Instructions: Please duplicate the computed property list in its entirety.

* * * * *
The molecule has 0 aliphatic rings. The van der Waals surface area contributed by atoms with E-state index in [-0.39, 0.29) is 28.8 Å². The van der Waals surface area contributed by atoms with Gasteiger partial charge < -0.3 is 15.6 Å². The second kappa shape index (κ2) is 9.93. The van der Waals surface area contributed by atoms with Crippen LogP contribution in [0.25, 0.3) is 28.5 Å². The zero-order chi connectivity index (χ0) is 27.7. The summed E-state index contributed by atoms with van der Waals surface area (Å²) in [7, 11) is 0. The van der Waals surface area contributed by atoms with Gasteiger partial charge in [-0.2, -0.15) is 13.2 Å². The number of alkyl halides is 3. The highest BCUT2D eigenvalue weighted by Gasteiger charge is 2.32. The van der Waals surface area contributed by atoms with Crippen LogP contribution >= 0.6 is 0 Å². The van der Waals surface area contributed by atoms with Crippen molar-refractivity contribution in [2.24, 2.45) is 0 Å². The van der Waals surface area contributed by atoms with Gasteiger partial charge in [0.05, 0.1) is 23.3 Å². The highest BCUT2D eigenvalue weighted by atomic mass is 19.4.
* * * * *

The molecule has 0 aliphatic rings. The van der Waals surface area contributed by atoms with E-state index in [-0.39, 0.29) is 28.8 Å². The van der Waals surface area contributed by atoms with Gasteiger partial charge < -0.3 is 15.6 Å². The second kappa shape index (κ2) is 9.93. The van der Waals surface area contributed by atoms with Crippen LogP contribution in [0.25, 0.3) is 28.5 Å². The zero-order chi connectivity index (χ0) is 27.7. The summed E-state index contributed by atoms with van der Waals surface area (Å²) in [7, 11) is 0. The van der Waals surface area contributed by atoms with Gasteiger partial charge in [-0.2, -0.15) is 13.2 Å². The number of alkyl halides is 3. The highest BCUT2D eigenvalue weighted by Gasteiger charge is 2.32. The van der Waals surface area contributed by atoms with Crippen LogP contribution >= 0.6 is 0 Å². The van der Waals surface area contributed by atoms with Crippen molar-refractivity contribution in [2.24, 2.45) is 0 Å². The van der Waals surface area contributed by atoms with Gasteiger partial charge in [0.05, 0.1) is 23.3 Å². The highest BCUT2D eigenvalue weighted by atomic mass is 19.4.